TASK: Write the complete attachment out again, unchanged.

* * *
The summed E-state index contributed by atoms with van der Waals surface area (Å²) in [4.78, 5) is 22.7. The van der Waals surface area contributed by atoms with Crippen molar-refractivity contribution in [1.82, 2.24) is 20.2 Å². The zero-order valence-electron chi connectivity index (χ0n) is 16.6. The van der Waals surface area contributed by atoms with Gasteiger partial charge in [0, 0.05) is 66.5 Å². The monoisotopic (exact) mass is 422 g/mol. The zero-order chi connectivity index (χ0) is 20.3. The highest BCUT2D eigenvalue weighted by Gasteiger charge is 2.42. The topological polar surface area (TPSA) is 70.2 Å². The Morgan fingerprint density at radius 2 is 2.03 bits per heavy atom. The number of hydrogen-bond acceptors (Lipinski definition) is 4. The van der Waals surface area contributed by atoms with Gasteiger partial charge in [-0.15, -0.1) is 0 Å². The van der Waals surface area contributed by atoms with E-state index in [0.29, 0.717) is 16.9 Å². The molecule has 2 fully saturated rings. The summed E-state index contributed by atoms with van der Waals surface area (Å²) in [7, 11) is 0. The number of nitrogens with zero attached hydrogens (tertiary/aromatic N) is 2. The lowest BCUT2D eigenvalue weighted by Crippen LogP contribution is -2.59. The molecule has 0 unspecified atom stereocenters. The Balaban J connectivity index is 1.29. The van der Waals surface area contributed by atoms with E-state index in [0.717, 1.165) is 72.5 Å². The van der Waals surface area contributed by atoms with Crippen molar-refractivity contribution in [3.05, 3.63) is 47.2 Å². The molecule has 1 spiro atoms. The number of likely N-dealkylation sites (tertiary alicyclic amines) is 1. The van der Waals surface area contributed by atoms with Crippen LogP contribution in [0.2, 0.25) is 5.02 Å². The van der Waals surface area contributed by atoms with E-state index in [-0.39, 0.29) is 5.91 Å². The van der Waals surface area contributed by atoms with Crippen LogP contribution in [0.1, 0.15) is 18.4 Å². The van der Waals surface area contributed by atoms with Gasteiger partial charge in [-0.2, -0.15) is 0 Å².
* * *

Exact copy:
The summed E-state index contributed by atoms with van der Waals surface area (Å²) in [4.78, 5) is 22.7. The van der Waals surface area contributed by atoms with Crippen molar-refractivity contribution in [1.82, 2.24) is 20.2 Å². The zero-order valence-electron chi connectivity index (χ0n) is 16.6. The van der Waals surface area contributed by atoms with Gasteiger partial charge in [0, 0.05) is 66.5 Å². The monoisotopic (exact) mass is 422 g/mol. The zero-order chi connectivity index (χ0) is 20.3. The highest BCUT2D eigenvalue weighted by Gasteiger charge is 2.42. The topological polar surface area (TPSA) is 70.2 Å². The Morgan fingerprint density at radius 2 is 2.03 bits per heavy atom. The number of hydrogen-bond acceptors (Lipinski definition) is 4. The van der Waals surface area contributed by atoms with Gasteiger partial charge in [-0.15, -0.1) is 0 Å². The van der Waals surface area contributed by atoms with E-state index in [0.29, 0.717) is 16.9 Å². The molecule has 2 fully saturated rings. The summed E-state index contributed by atoms with van der Waals surface area (Å²) in [7, 11) is 0. The number of nitrogens with zero attached hydrogens (tertiary/aromatic N) is 2. The lowest BCUT2D eigenvalue weighted by Crippen LogP contribution is -2.59. The molecule has 0 unspecified atom stereocenters. The Balaban J connectivity index is 1.29. The van der Waals surface area contributed by atoms with E-state index in [0.717, 1.165) is 72.5 Å². The van der Waals surface area contributed by atoms with Crippen molar-refractivity contribution in [3.05, 3.63) is 47.2 Å². The molecule has 1 spiro atoms. The number of likely N-dealkylation sites (tertiary alicyclic amines) is 1. The van der Waals surface area contributed by atoms with Crippen LogP contribution in [0.2, 0.25) is 5.02 Å². The van der Waals surface area contributed by atoms with E-state index in [-0.39, 0.29) is 5.91 Å². The van der Waals surface area contributed by atoms with Crippen LogP contribution in [0.1, 0.15) is 18.4 Å². The van der Waals surface area contributed by atoms with Gasteiger partial charge in [-0.2, -0.15) is 0 Å².